Jamelia awoke with a start, and bashed his head off a metal bar when he sat upright. There was a giant bang that made his bones vibrate, and suddenly he started swinging to and fro. Jamelia clapped his little yellow hands to his ears and looked around. He appeared to be in a small birdcage that was dangling several feet off the floor, but he still couldn't see what was causing the racket. The drone continued, beating and beating and beating, each bang making the cage jolt and causing it to sway even more. Then the shockwaves stopped, and Jamelia dared to take his hands away from his ears. There was a ringing in his head, and he could barely hear himself when he called out. "What happened? Why am I in here?!" He swivelled his head around and peered through the bars. Computers, desks of papers, shelves with colourful chemical jars...Good greif! I'm in Duji Maluji's lab! he thought. He remembered the previous night; the flash, the door, the hands grabbing him, the chilling cackle...
"Good noon!" called a low, metallic voice that somehow managed to slice through the ringing in Jamelia's ears. "I knew it'd be the noon chime. Ah, you'll get used to it though." Jamelia saw Maluji was looking up at him from his desk. The bell! Jamelia realised. That was the noise!
"I do apologize for this, but unfortunately I can't let you go," continued the doctor. He didn't sound very sympathetic, but then again, maybe Jamelia wasn't hearing him properly. The mask on Maluji's face was hiding his expression, so it was impossible for Jamelia to tell what the engineer's tone was.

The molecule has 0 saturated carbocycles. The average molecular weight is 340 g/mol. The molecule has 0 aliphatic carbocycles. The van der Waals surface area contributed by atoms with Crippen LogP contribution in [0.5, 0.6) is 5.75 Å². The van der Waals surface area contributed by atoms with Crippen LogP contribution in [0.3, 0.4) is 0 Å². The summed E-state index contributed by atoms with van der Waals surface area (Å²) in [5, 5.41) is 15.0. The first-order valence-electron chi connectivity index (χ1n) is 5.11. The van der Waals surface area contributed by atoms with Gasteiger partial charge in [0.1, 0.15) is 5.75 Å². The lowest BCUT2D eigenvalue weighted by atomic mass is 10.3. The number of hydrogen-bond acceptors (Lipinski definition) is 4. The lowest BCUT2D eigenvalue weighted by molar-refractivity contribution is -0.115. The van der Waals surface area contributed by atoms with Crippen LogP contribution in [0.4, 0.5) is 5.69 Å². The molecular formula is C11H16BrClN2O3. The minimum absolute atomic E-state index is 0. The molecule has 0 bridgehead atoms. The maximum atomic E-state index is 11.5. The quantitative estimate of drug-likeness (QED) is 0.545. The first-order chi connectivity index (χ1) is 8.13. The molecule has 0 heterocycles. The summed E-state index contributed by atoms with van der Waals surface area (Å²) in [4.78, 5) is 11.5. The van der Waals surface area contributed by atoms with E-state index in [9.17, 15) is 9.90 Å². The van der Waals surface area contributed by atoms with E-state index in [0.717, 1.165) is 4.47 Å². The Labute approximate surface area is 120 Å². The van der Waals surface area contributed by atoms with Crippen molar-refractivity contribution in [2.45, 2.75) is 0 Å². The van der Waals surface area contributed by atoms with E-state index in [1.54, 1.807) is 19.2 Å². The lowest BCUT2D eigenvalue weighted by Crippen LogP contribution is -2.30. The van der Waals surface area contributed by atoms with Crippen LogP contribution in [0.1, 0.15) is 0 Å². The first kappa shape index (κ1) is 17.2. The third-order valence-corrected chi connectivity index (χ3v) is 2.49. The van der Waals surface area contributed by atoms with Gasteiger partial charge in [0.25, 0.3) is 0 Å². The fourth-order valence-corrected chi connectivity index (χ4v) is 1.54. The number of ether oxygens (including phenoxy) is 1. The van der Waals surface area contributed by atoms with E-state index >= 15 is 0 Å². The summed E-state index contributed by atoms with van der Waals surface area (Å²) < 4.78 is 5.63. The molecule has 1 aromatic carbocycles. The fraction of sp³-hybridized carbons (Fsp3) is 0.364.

"Why can't you let me go?" Jamelia shouted. He didn't mean to shout, but he was trying to hear himself and shouting was the only way to do that through the awful racket in Jamelia's ears.
"Because of what you witnessed," the mad man replied. "I can't have you going around and spoiling the surprise, could I?"
"Then why don't you zap me with your thing?" Jamelia yelled. He then regretted it, for he didn't want to put such dark ideas into the already insane person's head.
"Well, to be perfectly honest, I like the company," Maluji replied, turning away from the servant and continuing with his infernal machine. "It has been a while since I had a real, pleasant, friendly conversation with somebody," muttered Maluji, and Jamelia could barely comprehend it. "Most people argue with me, or I argue with them. Nobody knows just how lonely I can be sometimes."
Jamelia, who was still feeling rather dazed, felt a strange pang inside him. It felt like guilt, but wasn't as hurtful...did he...did he pity this man? The idea seemed preposterous at first, but then Jamelia began to understand; Duji Maluji needed a friend.
"Dr. Maluji...I'll be your friend..." he said softly.
At first it seemed like Duji Maluji didn't hear him, but then he threw a rug over the cage and left Jamelia in total darkness. Maybe Jamelia was wrong, maybe Maluji was just a nutter.